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Q & A: Distant stars

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Most recent answer: 03/12/2012
Q:
ive been told that most stars have alreadly exploded into super novas and that the light we see is bright light still traveling to earth
- brandon (age 14)
perth
A:
Hi Brandon,

While it's true that what we see of stars is what they looked like in the past, most of them have probably not exploded (gone through a supernova) by now. In fact most stars will never explode.

The reason we say that what we see of stars is what they were like in the past is actually pretty simple. It's because light doesn't get from one place to another instantly, it takes time because light travels at a measly 300,000,000 m/s. Okay, that is pretty fast. It's actually the fastest thing in the universe as far as we know. But the universe is unimaginably huge! And the amount of time it takes light to travel from distant stars becomes significant.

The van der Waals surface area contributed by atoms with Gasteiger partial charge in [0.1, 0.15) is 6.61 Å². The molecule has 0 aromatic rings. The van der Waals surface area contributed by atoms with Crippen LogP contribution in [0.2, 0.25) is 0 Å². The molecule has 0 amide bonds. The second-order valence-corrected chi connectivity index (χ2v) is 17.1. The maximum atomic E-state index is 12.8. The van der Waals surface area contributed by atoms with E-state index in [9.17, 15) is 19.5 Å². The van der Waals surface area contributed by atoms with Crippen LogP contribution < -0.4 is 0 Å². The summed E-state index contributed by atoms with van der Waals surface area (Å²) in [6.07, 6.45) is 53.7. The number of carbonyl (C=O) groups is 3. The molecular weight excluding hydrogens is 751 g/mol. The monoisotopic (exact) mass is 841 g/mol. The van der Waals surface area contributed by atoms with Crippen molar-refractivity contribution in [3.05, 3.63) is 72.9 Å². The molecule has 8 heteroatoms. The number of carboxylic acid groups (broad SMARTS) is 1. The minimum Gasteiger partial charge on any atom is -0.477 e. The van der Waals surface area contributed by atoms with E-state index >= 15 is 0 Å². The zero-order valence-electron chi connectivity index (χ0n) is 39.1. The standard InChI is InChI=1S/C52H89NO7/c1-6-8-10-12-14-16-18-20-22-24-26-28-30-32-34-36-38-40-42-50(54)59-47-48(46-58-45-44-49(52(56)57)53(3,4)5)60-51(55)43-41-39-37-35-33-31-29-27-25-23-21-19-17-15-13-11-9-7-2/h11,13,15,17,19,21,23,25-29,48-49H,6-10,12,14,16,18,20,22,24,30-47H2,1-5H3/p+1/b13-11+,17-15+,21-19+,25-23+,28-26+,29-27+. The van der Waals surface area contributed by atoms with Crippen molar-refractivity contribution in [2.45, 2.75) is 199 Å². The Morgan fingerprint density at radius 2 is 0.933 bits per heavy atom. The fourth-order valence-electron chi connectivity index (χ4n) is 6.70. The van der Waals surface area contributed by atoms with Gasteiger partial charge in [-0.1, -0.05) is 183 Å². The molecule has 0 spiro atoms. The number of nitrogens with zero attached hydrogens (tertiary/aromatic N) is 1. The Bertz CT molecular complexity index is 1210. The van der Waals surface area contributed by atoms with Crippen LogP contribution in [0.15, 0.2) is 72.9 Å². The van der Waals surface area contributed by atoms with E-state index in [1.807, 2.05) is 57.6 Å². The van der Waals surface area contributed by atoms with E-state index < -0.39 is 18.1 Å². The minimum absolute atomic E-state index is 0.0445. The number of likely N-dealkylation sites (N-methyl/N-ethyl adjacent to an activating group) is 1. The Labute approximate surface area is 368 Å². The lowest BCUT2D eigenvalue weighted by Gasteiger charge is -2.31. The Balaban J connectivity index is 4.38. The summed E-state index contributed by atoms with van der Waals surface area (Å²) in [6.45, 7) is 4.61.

Whether a star will end its life with a supernova will depend mostly on how much mass was present when the star formed. For example, our sun is a pretty average star. Its technical classification is a G-type main sequence star. Stars like this aren't nearly massive enough to ever trigger a supernova. As far as we can tell, most stars are types that won't ever go through a supernova. In our milky way galaxy, it is estimated that a supernova occurs about once every 50 years.

In order to be seen from Earth, the light emanating from the cosmos doesn't need to be nearly as bright as a supernova. Supernovae are among the brightest astronomical events we can observe. If they occur relatively near us, they can be visible in the night sky for months. For example, the first supernova recorded, , was visible in the night sky for 8 months in the year 185 CE. The last supernova that could be seen with the naked eye was which happened in 1604 CE.

It's also worth noting that most stars that you can see with the naked eye actually aren't that far away. What this means is that the image you're seeing of them isn't ancient, but a relatively recent snapshot.

Matt J.

(published on 03/12/2012)

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